In Surrey, British Columbia, plans are underway to build a long-term care home that provides services for members of the “aging and diverse multicultural population” who are unable to care for themselves. Their goal is to provide “culturally sensitive care services,” according to an article in a local paper.
Progressive Intercultural Community Services Society (PICS) is the non-profit organization behind the Diversity Village project. They envision a long-term care facility that provides medical care and assistance with activities of daily living, just like conventional care homes; what makes this project unique, they say, is that residents will be able to enjoy cultural and religious services and they will be served familiar foods.
PICS administrator Inderjeet Hundal told another BC paper that he’s seen many seniors pass away soon after leaving assisted living, and he thinks isolation has something to do with it: “They hardly survive three or four months. … They’re not able to speak the language, they’re not able to get the food they have eaten all of their lives,and they’re isolated.”
The Diversity Village in Surrey is just the latest of PICS’ endeavours. They already have over half a dozen programs running throughout the province, all with the goal of creating intercultural understanding and inclusivity.
Saroj Sood, a resident at another PICS seniors village, has nothing but high praise for their focus on culture and inclusivity. She spoke about her friend’s experience and difficulty in transitioning to assisted living: “He couldn’t talk to anybody. And when the food comes to the table, he used to cry. He was so agitated. … At the end of life, you have to be comfortable. That’s every human being’s right but you don’t get it because there’s a language barrier, the food, there’s no companions, nothing. What life it could be? Whenever I visited him, I used to cry.” Sood appreciates the respect for diversity at PICS. “We eat together, we talk together, we exercise together, we do everything together. And we have our programs. The Punjabis and Fijians, we get together and sing songs. We do some meditation, too. Ismaili’s,they also have their own program. … The most beautiful thing for this assisted living is we are from so many countries and so many colours and at the same time, we are one.”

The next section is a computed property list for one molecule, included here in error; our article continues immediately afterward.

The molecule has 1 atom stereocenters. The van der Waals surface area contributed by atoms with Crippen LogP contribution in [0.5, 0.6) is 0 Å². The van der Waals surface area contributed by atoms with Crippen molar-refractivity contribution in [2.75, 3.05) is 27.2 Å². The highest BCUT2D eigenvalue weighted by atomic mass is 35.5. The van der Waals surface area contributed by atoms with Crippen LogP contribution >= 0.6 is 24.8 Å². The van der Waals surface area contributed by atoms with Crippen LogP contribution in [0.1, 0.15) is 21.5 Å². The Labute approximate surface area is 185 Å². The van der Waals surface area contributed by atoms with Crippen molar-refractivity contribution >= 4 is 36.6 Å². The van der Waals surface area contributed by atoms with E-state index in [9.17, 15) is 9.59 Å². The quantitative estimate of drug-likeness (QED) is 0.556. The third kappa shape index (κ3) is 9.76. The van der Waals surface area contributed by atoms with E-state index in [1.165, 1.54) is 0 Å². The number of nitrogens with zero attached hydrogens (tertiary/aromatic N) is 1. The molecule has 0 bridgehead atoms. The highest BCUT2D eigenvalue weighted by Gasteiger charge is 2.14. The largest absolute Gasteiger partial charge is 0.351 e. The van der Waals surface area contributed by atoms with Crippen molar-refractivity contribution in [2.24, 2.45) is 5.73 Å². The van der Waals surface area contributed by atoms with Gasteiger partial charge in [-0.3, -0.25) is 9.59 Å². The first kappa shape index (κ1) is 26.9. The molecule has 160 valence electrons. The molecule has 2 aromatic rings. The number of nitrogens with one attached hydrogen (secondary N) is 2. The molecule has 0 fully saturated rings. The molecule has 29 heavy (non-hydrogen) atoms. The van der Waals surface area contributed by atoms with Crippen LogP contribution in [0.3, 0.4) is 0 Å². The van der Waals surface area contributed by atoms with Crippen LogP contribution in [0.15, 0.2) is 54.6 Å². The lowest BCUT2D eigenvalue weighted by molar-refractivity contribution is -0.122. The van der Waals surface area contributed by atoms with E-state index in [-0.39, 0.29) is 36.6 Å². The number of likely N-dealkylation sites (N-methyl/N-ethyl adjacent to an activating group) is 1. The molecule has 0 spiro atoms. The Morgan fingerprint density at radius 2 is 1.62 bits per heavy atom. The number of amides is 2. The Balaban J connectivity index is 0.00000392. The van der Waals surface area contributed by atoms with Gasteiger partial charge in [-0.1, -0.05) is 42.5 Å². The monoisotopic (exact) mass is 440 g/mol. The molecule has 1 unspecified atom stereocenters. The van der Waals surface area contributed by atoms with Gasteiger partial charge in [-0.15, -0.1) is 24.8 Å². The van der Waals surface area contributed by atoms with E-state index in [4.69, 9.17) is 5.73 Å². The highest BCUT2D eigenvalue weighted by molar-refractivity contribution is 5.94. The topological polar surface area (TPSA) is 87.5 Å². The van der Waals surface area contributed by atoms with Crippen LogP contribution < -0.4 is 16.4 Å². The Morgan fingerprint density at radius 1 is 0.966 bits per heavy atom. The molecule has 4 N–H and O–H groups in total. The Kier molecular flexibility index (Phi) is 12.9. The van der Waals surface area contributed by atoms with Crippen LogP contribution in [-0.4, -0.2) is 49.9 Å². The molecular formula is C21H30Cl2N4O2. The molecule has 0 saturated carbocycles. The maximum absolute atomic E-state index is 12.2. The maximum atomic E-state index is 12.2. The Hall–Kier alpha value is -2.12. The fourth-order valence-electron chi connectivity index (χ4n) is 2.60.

A fundraiser for PICS’ Diversity Village in Surrey is taking place in October. One of the objectives of creating these villages is to reduce the strain on the health care system caused by seniors who are in acute care unnecessarily — but only because there is no other place for them to go. According to the PICS website, “Surrey Memorial Hospital currently houses 150 South Asian seniors and this facility when built will not only ease the overcrowding at the hospital but will also save the government at least $1,000 per day, per senior.”